quarter or dime for themselves. And this has This brings us to what I have heard charac
been seriously proposed.? terized as the “safety valve" of copyright, namely,
Let us assume that the average book or the doctrine of fair use. If the author's exclusive magazine nowadays costs a cent a page. A rights were absolute, if they restricted every use four-hundred-page book costs four dollars. of his work, then copyright could indeed become This cent a page includes all the manufactura roadblock to the growth and spread of learn.
ing, sales, and distribution costs as well as the ing and culture. To achieve the purposes stated
author's royalty, which is only a fraction of a in the Constitution, the works of authors must
cent a page. be made available for use by the public while, at the same time, the author enjoys such ex
Why should libraries be expected to collect clusive rights as will give him a just reward
a five-cent-a-page royalty just because this for his contribution to society. The underlying copy can be done by machine instead of long. problem of the copyright law is to achieve both
hand? What would be the expense of reportof these aims in some kind of fair balance. And ing back to each publisher and each author one of the important elements in maintaining how many of his pages have been copied and this balance is the doctrine of fair use."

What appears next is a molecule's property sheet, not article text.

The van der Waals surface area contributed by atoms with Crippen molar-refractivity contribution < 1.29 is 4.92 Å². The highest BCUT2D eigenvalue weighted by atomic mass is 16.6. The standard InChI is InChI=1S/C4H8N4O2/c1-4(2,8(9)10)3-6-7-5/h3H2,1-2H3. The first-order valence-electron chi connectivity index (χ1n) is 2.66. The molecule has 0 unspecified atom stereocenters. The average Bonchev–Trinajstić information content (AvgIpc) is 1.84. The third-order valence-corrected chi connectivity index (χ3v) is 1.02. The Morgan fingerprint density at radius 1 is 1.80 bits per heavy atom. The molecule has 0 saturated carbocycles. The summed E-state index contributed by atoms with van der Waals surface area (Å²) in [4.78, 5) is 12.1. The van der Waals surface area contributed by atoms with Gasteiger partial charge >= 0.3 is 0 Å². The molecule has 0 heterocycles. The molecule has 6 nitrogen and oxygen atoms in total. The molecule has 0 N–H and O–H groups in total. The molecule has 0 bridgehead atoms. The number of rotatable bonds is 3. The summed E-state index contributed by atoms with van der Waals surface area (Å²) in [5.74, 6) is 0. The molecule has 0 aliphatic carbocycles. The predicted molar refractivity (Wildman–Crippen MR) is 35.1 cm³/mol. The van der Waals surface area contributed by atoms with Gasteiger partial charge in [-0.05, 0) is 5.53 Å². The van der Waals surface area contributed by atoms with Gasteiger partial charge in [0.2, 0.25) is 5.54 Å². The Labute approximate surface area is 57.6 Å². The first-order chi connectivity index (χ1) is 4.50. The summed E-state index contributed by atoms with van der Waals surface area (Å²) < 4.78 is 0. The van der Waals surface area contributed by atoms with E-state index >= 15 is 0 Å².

sending the nickles along? Although it has In this age of rapidly advancing technol been seriously proposed, one representative of ogy, however, we tend to lose our perspective, a publishing group has said that it would take our sense of absolute black and white, and to
all the income for at least the first five years find many grey areas.
to figure out how to do it. No publisher that I know of has ever ob. Who can assume the burden of accurately jected when a reader in a public or a college determining what actually is subject to copy. library sat down at a library table with pencil right? Who is going to find the defunct puband paper and took notes or literally copied lishers or the heirs of dead authors to pass from a copyrighted book. Nobody objected if along the nickles? he borrowed or bought paper at the library Does anybody seriously think that many desk, or filled a fountain pen from a penny
sales are lost at 25 cents or more per page, or ink machine, or bought a ballpoint pen from even at five cents per page is that becomes a vending machine. So far, everybody agrees possible, when you can get the whole book for that the reader taking notes (or copying) is four dollars or less? Why should anybody get innocent or, at worst, not worth bothering a five-cents-a-page royalty through a public about. No court in the land would convict him of infringement.